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Diabetologia

, Volume 55, Issue 11, pp 2999–3009 | Cite as

Cross-talk between the unfolded protein response and nuclear factor-κB signalling pathways regulates cytokine-mediated beta cell death in MIN6 cells and isolated mouse islets

  • J. Y. Chan
  • T. J. Biden
  • D. R. LaybuttEmail author
Article

Abstract

Aims/hypothesis

Pancreatic beta cell destruction in type 1 diabetes may be mediated by cytokines such as IL-1β, IFN-γ and TNF-α. Endoplasmic reticulum (ER) stress and nuclear factor-κB (NFκB) signalling are activated by cytokines, but their significance in beta cells remains unclear. Here, we investigated the role of cytokine-induced ER stress and NFκB signalling in beta cell destruction.

Methods

Isolated mouse islets and MIN6 beta cells were incubated with IL-1β, IFN-γ and TNF-α. The chemical chaperone 4-phenylbutyric acid (PBA) was used to inhibit ER stress. Protein production and gene expression were assessed by western blot and real-time RT-PCR.

Results

We found in beta cells that inhibition of cytokine-induced ER stress with PBA unexpectedly potentiated cell death and NFκB-regulated gene expression. These responses were dependent on NFκB activation and were associated with a prolonged decrease in the inhibitor of κB-α (IκBα) protein, resulting from increased IκBα protein degradation. Cytokine-mediated NFκB-regulated gene expression was also potentiated after pre-induction of ER stress with thapsigargin, but not tunicamycin. Both PBA and thapsigargin treatments led to preferential upregulation of ER degradation genes over ER-resident chaperones as part of the adaptive unfolded protein response (UPR). In contrast, tunicamycin activated a balanced adaptive UPR in association with the maintenance of Xbp1 splicing.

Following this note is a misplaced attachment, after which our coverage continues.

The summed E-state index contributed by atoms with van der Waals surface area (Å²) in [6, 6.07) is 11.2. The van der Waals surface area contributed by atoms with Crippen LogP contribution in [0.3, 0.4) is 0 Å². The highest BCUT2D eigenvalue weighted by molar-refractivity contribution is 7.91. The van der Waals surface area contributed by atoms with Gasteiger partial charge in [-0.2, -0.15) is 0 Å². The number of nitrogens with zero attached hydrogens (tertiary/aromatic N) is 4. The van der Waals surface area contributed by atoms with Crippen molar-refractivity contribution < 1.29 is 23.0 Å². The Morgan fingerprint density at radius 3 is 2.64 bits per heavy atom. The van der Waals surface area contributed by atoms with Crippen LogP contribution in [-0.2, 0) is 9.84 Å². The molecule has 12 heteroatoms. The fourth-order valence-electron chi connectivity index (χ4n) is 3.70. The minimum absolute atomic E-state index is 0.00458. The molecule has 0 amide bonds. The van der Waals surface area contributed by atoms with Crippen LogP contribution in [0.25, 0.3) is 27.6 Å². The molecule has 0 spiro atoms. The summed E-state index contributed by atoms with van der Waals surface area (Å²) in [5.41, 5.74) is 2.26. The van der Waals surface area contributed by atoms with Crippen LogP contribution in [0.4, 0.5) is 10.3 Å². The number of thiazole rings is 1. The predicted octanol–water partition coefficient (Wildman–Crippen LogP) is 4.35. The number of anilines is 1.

Conclusions/interpretation

These data suggest a novel mechanism by which cytokine-mediated ER stress interacts with NFκB signalling in beta cells, by regulating IκBα degradation. The cross-talk between the UPR and NFκB signalling pathways may be important in the regulation of cytokine-mediated beta cell death.

Keywords

Apoptosis Cytokines Endoplasmic reticulum stress Islets Nuclear factor-kappa-B Pancreatic beta cell Type 1 diabetes Unfolded protein response 

Abbreviations

ATF6

Activating transcription factor 6

CHOP

C/EBP homologous protein

eIF2α

Eukaryotic translation initiation factor 2 α subunit

ER

Endoplasmic reticulum

ERAD

ER-associated degradation

IκBα

Inhibitor of κB-α

IKK

IκB kinase

IRE1

Inositol-requiring enzyme 1

JNK

Jun N-terminal kinase

NFκB

Nuclear factor-κB

PBA

4-Phenylbutyric acid

PDTC

Pyrrolidine dithiocarbamate

PERK

PKR-like ER kinase

PKR

Protein kinase RNA-activated

siRNA

Small interfering RNA

Tg

Thapsigargin

Tm

Tunicamycin

XBP1

X-box binding protein 1

Introduction